Greatest Film Scenes
and Moments



Tabu: A Story of the South Seas (1931)

 





Title Screen
Movie Title/Year and Scene Descriptions
Screenshots

Tabu: A Story of the South Seas (1931)

In F.W. Murnau's lush tale (documentary-style drama) of native South Seas love and Bora Bora island life, a story of ill-fated romance (a star-crossed love a la Romeo and Juliet style) and the breaking of a sacred tabu (the designation of a young girl as the new Chosen Maid, a 'sacred virgin' that could not be touched or desired sexually):

  • the beginnings of a love affair between two Polynesian natives: the Girl (as Reri) (Anne Chevalier), and the Boy (Matahi) during a scene of 'Paradise"-like swimming
  • the harsh designation of Reri as the successor to the deceased former Chosen one, by a grim-faced tribal elder known as the Old Warrior (Hitu): "No law of the gods is more to be feared than that which guards the sacred virgin - man must not touch her or cast upon her the eye of desire for in her honor rests the honor of us all...Sacred is Reri from this time forth, she is tabu. To break this tabu means death"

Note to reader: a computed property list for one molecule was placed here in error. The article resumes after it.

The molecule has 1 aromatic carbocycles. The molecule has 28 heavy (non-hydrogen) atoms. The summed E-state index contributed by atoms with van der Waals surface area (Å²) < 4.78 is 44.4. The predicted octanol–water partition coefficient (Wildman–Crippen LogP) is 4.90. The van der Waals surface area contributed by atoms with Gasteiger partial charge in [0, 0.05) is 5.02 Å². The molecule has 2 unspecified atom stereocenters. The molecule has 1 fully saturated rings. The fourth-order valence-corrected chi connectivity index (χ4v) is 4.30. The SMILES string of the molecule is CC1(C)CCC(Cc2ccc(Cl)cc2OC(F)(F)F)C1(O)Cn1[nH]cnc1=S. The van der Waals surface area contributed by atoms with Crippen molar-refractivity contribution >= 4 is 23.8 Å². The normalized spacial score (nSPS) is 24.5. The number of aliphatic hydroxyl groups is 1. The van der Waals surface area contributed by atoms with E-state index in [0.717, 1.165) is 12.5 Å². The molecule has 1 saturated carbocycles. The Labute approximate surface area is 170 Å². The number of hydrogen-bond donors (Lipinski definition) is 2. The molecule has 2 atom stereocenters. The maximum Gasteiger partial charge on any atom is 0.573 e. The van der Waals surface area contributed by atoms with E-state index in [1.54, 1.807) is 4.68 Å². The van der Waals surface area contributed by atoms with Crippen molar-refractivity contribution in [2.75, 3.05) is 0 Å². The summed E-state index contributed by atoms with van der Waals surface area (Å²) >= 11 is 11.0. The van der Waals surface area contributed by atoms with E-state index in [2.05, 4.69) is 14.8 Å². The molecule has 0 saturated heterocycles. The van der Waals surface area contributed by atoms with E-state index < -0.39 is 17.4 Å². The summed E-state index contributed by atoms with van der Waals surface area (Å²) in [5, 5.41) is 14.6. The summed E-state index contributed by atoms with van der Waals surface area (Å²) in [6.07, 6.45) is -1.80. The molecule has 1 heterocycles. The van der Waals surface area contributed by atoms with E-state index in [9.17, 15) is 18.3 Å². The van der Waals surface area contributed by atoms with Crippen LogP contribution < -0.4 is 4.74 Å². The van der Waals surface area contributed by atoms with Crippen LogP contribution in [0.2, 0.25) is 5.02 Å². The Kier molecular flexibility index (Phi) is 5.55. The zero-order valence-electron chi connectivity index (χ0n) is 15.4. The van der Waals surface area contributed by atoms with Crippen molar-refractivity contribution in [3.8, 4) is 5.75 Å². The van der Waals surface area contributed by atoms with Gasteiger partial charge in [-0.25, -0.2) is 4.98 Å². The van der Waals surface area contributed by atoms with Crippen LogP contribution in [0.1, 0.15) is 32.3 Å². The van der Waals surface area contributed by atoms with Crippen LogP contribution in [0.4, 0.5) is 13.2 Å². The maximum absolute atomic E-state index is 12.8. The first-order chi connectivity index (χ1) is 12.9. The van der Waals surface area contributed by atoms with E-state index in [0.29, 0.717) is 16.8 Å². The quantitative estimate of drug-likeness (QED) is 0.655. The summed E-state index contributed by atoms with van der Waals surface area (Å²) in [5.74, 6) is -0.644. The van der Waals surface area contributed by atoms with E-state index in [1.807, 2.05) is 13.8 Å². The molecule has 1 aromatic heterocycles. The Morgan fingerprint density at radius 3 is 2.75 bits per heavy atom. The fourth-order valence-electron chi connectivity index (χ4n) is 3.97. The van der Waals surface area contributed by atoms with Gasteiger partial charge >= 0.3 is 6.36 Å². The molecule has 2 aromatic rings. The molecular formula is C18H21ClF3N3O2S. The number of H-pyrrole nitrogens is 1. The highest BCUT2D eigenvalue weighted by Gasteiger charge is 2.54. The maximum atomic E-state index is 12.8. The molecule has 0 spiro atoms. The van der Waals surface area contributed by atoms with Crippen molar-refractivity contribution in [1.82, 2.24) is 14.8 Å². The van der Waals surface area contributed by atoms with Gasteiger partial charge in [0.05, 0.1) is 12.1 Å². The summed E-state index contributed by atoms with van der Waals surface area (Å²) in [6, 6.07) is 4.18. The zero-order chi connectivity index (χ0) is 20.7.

• the celebratory native dancing of flower-garlanded, bare-breasted native dancers after Reri's selection, although during the ceremony, Reri sat with her head down
  • in the next chapter, titled "PARADISE LOST," the Boy's kidnapping of the Girl and their life on another island ("of the pearl trade where the white man rules and the old gods are forgotten...driven on by fear -- fear of the avenging tabu"), and the never-ending, relentless pursuit by Hitu of the "guilty lovers"
  • the separation scene - the snatching of the Girl by the Old Warrior, when Reri wrote a goodbye letter to the Boy ("I must go Hitu is here and waits for me You will die if I do not obey I will go so that you may live The Tabu is upon us. I have been so happy with you Far more than I deserved the love you have given me I will keep to the last beat of my heart")
  • in the tragic ending, as the Boy frantically swam after their sailboat, she was placed in a cabin and the hatchway was pulled over to enclose her, while the rope was cut that the Boy grabbed onto; he had to give up swimming - and presumably died of exhaustion in the open ocean
  • the trend of other popular, exploitational and lucrative 'bare native' films followed in Tabu's wake in the early to mid 1930s - after sights of polynesian girls swimming or dancing partly naked in the film






100's of the GREATEST SCENES AND MOMENTS

Greatest Scenes: Intro | What Makes a Great Scene? | Scenes: Quiz
Scenes: Film Titles A - H | Scenes: Film Titles I - R | Scenes: Film Titles S - Z